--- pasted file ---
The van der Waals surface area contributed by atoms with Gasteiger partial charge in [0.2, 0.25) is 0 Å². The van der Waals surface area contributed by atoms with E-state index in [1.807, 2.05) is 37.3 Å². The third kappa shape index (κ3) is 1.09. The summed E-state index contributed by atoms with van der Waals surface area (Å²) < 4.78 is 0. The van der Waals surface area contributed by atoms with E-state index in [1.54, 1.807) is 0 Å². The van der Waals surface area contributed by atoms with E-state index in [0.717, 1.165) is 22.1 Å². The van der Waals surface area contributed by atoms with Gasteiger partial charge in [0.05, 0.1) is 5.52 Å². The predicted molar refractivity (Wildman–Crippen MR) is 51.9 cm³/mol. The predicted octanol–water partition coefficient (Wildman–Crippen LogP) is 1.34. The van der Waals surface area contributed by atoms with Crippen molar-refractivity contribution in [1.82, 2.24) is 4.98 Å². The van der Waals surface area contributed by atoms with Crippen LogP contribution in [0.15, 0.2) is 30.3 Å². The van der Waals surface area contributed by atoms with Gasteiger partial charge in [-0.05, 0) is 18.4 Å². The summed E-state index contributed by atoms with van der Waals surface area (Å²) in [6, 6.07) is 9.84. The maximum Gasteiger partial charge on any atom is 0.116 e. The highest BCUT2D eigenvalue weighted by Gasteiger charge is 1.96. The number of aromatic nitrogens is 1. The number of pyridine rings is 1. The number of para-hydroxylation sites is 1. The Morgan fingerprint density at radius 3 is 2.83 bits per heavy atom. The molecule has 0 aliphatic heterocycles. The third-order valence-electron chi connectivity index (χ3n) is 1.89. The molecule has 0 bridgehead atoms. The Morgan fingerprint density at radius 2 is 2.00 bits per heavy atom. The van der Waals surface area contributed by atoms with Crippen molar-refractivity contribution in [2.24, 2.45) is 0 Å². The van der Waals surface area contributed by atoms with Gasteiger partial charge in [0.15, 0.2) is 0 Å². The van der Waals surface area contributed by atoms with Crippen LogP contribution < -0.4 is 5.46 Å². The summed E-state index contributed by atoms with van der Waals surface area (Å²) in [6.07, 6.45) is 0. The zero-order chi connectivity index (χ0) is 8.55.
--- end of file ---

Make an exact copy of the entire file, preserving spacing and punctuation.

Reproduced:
The van der Waals surface area contributed by atoms with Gasteiger partial charge in [0.2, 0.25) is 0 Å². The van der Waals surface area contributed by atoms with E-state index in [1.807, 2.05) is 37.3 Å². The third kappa shape index (κ3) is 1.09. The summed E-state index contributed by atoms with van der Waals surface area (Å²) < 4.78 is 0. The van der Waals surface area contributed by atoms with E-state index in [1.54, 1.807) is 0 Å². The van der Waals surface area contributed by atoms with E-state index in [0.717, 1.165) is 22.1 Å². The van der Waals surface area contributed by atoms with Gasteiger partial charge in [0.05, 0.1) is 5.52 Å². The predicted molar refractivity (Wildman–Crippen MR) is 51.9 cm³/mol. The predicted octanol–water partition coefficient (Wildman–Crippen LogP) is 1.34. The van der Waals surface area contributed by atoms with Crippen molar-refractivity contribution in [1.82, 2.24) is 4.98 Å². The van der Waals surface area contributed by atoms with Crippen LogP contribution in [0.15, 0.2) is 30.3 Å². The van der Waals surface area contributed by atoms with Gasteiger partial charge in [-0.05, 0) is 18.4 Å². The summed E-state index contributed by atoms with van der Waals surface area (Å²) in [6, 6.07) is 9.84. The maximum Gasteiger partial charge on any atom is 0.116 e. The highest BCUT2D eigenvalue weighted by Gasteiger charge is 1.96. The number of aromatic nitrogens is 1. The number of pyridine rings is 1. The number of para-hydroxylation sites is 1. The Morgan fingerprint density at radius 3 is 2.83 bits per heavy atom. The molecule has 0 aliphatic heterocycles. The third-order valence-electron chi connectivity index (χ3n) is 1.89. The molecule has 0 bridgehead atoms. The Morgan fingerprint density at radius 2 is 2.00 bits per heavy atom. The van der Waals surface area contributed by atoms with Crippen molar-refractivity contribution in [2.24, 2.45) is 0 Å². The van der Waals surface area contributed by atoms with Gasteiger partial charge in [0.15, 0.2) is 0 Å². The van der Waals surface area contributed by atoms with Crippen LogP contribution < -0.4 is 5.46 Å². The summed E-state index contributed by atoms with van der Waals surface area (Å²) in [6.07, 6.45) is 0. The zero-order chi connectivity index (χ0) is 8.55.